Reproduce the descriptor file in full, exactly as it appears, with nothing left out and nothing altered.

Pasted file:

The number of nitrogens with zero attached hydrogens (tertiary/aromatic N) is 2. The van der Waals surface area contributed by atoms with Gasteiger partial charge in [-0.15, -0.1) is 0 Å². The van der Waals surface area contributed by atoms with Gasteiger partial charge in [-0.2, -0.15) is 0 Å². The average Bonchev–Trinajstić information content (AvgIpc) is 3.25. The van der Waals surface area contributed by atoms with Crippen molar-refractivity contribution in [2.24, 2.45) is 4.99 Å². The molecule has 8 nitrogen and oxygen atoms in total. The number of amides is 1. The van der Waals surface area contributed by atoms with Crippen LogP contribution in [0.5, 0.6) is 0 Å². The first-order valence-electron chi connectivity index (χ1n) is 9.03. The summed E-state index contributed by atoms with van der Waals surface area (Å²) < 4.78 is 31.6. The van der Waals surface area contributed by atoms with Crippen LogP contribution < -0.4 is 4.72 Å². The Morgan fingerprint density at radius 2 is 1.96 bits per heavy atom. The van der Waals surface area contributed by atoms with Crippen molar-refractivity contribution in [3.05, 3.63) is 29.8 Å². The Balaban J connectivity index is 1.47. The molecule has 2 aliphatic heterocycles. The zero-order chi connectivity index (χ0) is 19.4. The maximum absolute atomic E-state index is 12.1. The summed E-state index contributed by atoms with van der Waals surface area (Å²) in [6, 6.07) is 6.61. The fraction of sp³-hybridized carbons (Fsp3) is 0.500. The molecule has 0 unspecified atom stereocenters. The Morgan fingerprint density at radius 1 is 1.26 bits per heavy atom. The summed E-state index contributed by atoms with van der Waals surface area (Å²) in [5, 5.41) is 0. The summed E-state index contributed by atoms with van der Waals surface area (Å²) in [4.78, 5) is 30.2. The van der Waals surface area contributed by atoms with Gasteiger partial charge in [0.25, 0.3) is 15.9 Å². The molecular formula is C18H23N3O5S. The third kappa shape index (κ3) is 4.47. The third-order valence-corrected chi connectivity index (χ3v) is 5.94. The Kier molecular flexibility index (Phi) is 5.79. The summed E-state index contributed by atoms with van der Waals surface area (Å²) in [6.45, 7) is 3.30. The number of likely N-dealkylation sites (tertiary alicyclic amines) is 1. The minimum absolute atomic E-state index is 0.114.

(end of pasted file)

The number of nitrogens with zero attached hydrogens (tertiary/aromatic N) is 2. The van der Waals surface area contributed by atoms with Gasteiger partial charge in [-0.15, -0.1) is 0 Å². The van der Waals surface area contributed by atoms with Gasteiger partial charge in [-0.2, -0.15) is 0 Å². The average Bonchev–Trinajstić information content (AvgIpc) is 3.25. The van der Waals surface area contributed by atoms with Crippen molar-refractivity contribution in [2.24, 2.45) is 4.99 Å². The molecule has 8 nitrogen and oxygen atoms in total. The number of amides is 1. The van der Waals surface area contributed by atoms with Crippen LogP contribution in [0.5, 0.6) is 0 Å². The first-order valence-electron chi connectivity index (χ1n) is 9.03. The summed E-state index contributed by atoms with van der Waals surface area (Å²) < 4.78 is 31.6. The van der Waals surface area contributed by atoms with Crippen LogP contribution < -0.4 is 4.72 Å². The Morgan fingerprint density at radius 2 is 1.96 bits per heavy atom. The van der Waals surface area contributed by atoms with Crippen molar-refractivity contribution in [3.05, 3.63) is 29.8 Å². The Balaban J connectivity index is 1.47. The molecule has 2 aliphatic heterocycles. The zero-order chi connectivity index (χ0) is 19.4. The maximum absolute atomic E-state index is 12.1. The summed E-state index contributed by atoms with van der Waals surface area (Å²) in [6, 6.07) is 6.61. The fraction of sp³-hybridized carbons (Fsp3) is 0.500. The molecule has 0 unspecified atom stereocenters. The Morgan fingerprint density at radius 1 is 1.26 bits per heavy atom. The summed E-state index contributed by atoms with van der Waals surface area (Å²) in [5, 5.41) is 0. The summed E-state index contributed by atoms with van der Waals surface area (Å²) in [4.78, 5) is 30.2. The van der Waals surface area contributed by atoms with Gasteiger partial charge in [0.25, 0.3) is 15.9 Å². The molecular formula is C18H23N3O5S. The third kappa shape index (κ3) is 4.47. The third-order valence-corrected chi connectivity index (χ3v) is 5.94. The Kier molecular flexibility index (Phi) is 5.79. The summed E-state index contributed by atoms with van der Waals surface area (Å²) in [6.45, 7) is 3.30. The number of likely N-dealkylation sites (tertiary alicyclic amines) is 1. The minimum absolute atomic E-state index is 0.114.